Despite the latent demand from China’s teeming middle class, Mill Park is only running at 44 per cent capacity. At full capacity, the factory could support annual revenue of $100 million to $500 million.
“We think we will get $10 million to $15 million out of China next year and that is being conservative,” Florey says.
Food Revolution’s performance has been less than whelming since the company backdoor listed in early 2016. But if Li can walk the talk and use his contacts to good effect, the company may still crack a spot on the China ‘glamour stocks’ aisle.
Costa Group (CGC) $3.88
Further upstream in the food chain, there’s still plenty of debate about whether the shares in the country’s biggest fruit and veg producer have been unduly marked down since a hefty profit downgrade in late May.
Pretty much nothing has been going right for Costa, with five key issues leading to management downgrading expected calendar year net profit by around 20 per cent to $73.6 million. The stock tumbled 27 per cent in response.
A problem with “crumbly” fruit means that a large portion of Costa’s NSW raspberry crop can’t be picked, while an errant fruit fly was found in a fruit grown in South Australia’s Riverland (an area declared fruit fly free).
In the meantime, Costa’s Moroccan blueberry crop has achieved less than expected pricing, while warm weather locally has subdued mushroom demand.
Rounding out Costa’s agrarian misfortunes, the company incurred higher than expected water costs for the citrus crops.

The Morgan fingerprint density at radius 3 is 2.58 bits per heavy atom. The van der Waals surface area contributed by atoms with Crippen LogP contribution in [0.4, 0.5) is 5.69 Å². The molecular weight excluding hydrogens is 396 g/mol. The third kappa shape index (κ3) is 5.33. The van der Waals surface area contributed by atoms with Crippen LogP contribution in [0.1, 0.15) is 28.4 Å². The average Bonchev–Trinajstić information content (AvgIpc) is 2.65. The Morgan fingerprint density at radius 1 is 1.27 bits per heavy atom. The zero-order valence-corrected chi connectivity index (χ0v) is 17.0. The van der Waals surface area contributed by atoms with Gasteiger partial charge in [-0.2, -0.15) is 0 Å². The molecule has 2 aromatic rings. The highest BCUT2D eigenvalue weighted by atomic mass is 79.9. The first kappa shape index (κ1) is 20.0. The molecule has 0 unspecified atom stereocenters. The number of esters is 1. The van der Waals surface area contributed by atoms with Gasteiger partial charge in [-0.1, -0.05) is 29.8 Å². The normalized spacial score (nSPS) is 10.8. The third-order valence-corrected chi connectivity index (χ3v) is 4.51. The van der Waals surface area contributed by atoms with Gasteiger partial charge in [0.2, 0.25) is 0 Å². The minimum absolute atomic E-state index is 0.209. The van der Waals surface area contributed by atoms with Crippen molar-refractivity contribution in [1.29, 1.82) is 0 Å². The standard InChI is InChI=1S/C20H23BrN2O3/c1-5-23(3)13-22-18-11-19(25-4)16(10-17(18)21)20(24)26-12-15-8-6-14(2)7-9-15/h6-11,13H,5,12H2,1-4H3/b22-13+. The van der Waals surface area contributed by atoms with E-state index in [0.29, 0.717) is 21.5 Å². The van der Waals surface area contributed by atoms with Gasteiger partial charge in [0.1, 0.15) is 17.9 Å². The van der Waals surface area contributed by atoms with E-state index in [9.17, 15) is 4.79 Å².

The prevailing view of Costa watchers is that Costa’s problems are cyclical – or at least fixable at a cost.
For instance, the fruit fly problem will be overcome by cold-treating packing the produce elsewhere, but at what broker Citi estimates to be an added cost of $3 to $4 million.
With recent rain in the right places, water costs should also ease. The dud raspberry crop – thought to result from deformed strains – should also not be repeated but the damage has been done for now. Citi puts the cost at $6.5 million of underlying earnings.
Over the long term, opines broker Morgans, Costa’s multi commodity approach and geographical diversity should mitigate its exposure to the normal agricultural cycles.
Costa operates over 4500 hectares here, with 30 ha of glasshouse and seven mushroom farms. It also is expanding its acreage of avocado, that beloved breakfast fruit of inner city café goers.
Cost also has berry joint ventures in Morocco and China, with overseas revenue forecast to rise to as much as 40 per cent of the total.
Even after the share retraction Costa shares trade on a current-year earnings multiple of 20 times, so don’t exactly look cheap.
Bennelong Funds Management certainly doesn’t think so, having reduced its holding from 12.5 per cent to 5.9 per cent.
But a return to “more normal” profits puts the stock on par with other agri plays such as Graincorp (which has been troubled by the drought) and almond producer Select Harvests.
But what is normal in the agribusiness game?
Having also downgraded earnings in January and having disappointed on other occasions since listing in mid 2015, Costa needs to develop a more reliable before track record before its shares look like bearing a truly fruitful harvest.
Tim Boreham edits The New Criterion